Research suggests that one in 20 children is the product of an extra-marital relationship. Do mothers have a duty to reveal the identity of the real fathers? David Cohen reports
What should a woman who finds herself pregnant by a man other than her husband or partner do about her predicament? Should she be honest and risk losing her partner at a time when she is most vulnerable? Or should she keep it a secret, perhaps never to volunteer the truth to either husband or child?

There are no official statistics on the incidence of non-paternity in the UK, but the evidence suggests that just such a dilemma is faced by more mothers than we would care to imagine. Steve Jones, Professor of Genetics at University College London, claims in his book The Language of the Genes (HarperCollins) that "in middle class society, about one birth in 20 is of this kind".

According to the Lancet, British medical students are taught that the non-paternity rate is much higher: 10-15 per cent. Alarmingly, at the top end of the spectrum, a famous study by Dr Elliott Philipp in 1972 revealed that on the basis of samples taken from 200 to 300 families in south-east England, 30 per cent of the children could not have been sired by their mother's husbands.

Ann Casement, a Jungian analyst, says that in her experience, such situations are quite common but that the sooner the mother is honest about what has happened, the better.

"The truth is there in a family, and to try and repress it never works," she says. "She will have to lie to the people closest to her for the rest of her life, and that is traumatic and will distort all her relationships. At some unconscious level, the other members of the family pick up on the lie.

"The husband might dismiss the child, even brutalise it without really knowing why. As for the child, what is most damaging is to discover the truth when both parents are dead and there is no one around to answer their questions."

But Geoff Scobie, senior lecturer in social psychology at Glasgow University, disagrees. "A mother who divulges the truth usually does so because she feels guilty and wants forgiveness," he says, "but the effect is merely to unburden the problem on to others. The only justification for telling the truth is this: will it help the innocent victims, who in this case are the father and child? Most of the time, the answer to that is 'negative'."

Denise Knowles, a Relate counsellor, takes a middle path, arguing that the issue is not clear cut. "I would want to explore the woman's fears of telling the truth and weigh those up against the consequences of continuing the deceit," she says. "She is the one with the secret and she must take responsibility for her actions. But the male partner has a responsibility, too. If he has doubts, he must voice them or else he colludes in the lie.

"Ultimately, choosing the right course of action is extremely complicated, like playing three-dimensional chess, but I would hope that the child's interests would be considered first. You need only look at the number of adopted children who seek out their natural parents to realise that children have a desperate need to know. It requires a very good reason not to tell them."

Sometimes parents continue the lie, even into the child's adulthood and despite the child being overwhelmingly suspicious. The advent of DNA testing by ICI in 1987 has allowed suspecting children to take matters into their own hands. For the cost of pounds 475, they can have conclusive proof as to whether the man they have always called dad really is their biological father after all.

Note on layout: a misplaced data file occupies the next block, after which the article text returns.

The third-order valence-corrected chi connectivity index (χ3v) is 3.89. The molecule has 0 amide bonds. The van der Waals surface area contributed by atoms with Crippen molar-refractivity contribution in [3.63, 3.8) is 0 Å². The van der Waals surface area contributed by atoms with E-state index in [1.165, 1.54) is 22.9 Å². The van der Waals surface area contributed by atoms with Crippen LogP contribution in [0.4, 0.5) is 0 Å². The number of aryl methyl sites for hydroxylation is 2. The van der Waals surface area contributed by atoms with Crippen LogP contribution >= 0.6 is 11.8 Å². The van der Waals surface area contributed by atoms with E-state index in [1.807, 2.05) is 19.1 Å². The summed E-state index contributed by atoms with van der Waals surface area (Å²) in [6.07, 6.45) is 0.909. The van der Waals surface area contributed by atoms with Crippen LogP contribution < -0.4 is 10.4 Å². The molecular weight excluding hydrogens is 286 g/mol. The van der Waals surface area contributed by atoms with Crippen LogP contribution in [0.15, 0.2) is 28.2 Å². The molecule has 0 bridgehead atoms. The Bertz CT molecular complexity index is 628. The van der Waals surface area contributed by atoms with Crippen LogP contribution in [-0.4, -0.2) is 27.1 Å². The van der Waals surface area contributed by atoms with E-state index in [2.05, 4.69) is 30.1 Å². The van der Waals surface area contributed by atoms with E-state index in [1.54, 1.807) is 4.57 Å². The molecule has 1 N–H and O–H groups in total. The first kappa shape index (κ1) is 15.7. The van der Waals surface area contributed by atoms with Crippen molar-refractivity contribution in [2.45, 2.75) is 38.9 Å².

A mother's story: 'I will never tell her the truth'

Nine years ago, Frances, a 34-year-old nurse, conceived her daughter, Alice, in a "single night of drunken extra-marital lust".

"I had just qualified as a nurse and there was this doctor I knew at our graduation party. My husband wasn't there and I ended up having a one-night stand. It was the first time I had been unfaithful to Joe and the next day I told him what had happened. Our marriage of five years was already disintegrating and he didn't say much. I thought the incident was over, but 13 weeks later the unthinkable happened - I discovered I was pregnant.

I vacillated between wanting to tell the real father that I was carrying his baby and deluding myself that it really was Joe's child. I would sit in the local park and write down the attributes of both men, trying to choose who would be the best father for the child, but there were no rational options. The biological father was aware I was pregnant, but he was married with kids and I thought he would deny paternity. Initially, I assumed Joe knew it wasn't his child - we hadn't had sex for a month after conception - but when he didn't say anything, nor did I. One day my friend made the connection that Joe wasn't the real father and I began to panic that others might, too. I changed my job, moved neighbourhoods and tried to put my past behind me.

I began having nightmares, always the same one in which I was trapped in a perspex box in a dark sky, trying to push out. At first the sides would mould around my hand, but then it was like I was smashing my hand against concrete and I could feel the pain searing up my arm. At the height of my panic, all the sides would collapse at once and as I fell, I'd wake in a cold sweat.

I went through the pregnancy on auto-pilot, distanced from the changes taking place inside me. After six months, Joe left me to go travelling, saying that he wasn't yet ready to be a father. That in effect was the end of our marriage. When Alice was born, I felt no bond, no love. I became paranoid that someone would take her away, as if because of what I'd done I didn't deserve her. I only started to have maternal feelings for her after nine months when it hit me that she was a person. Then Joe returned to the UK, very apologetic for leaving me. Although he had remarried, he asked for contact. If Alice had resembled her biological father, things might have been awkward, but she is the spitting image of me and he was taken by her charm.

Alice is now eight years old and believes that Joe is her father. I will never tell her the truth because it would traumatise her and threaten what has grown into a loving relationship. Joe has never indicated that he doubts his paternity, but I admire him because I think that deep down he knows.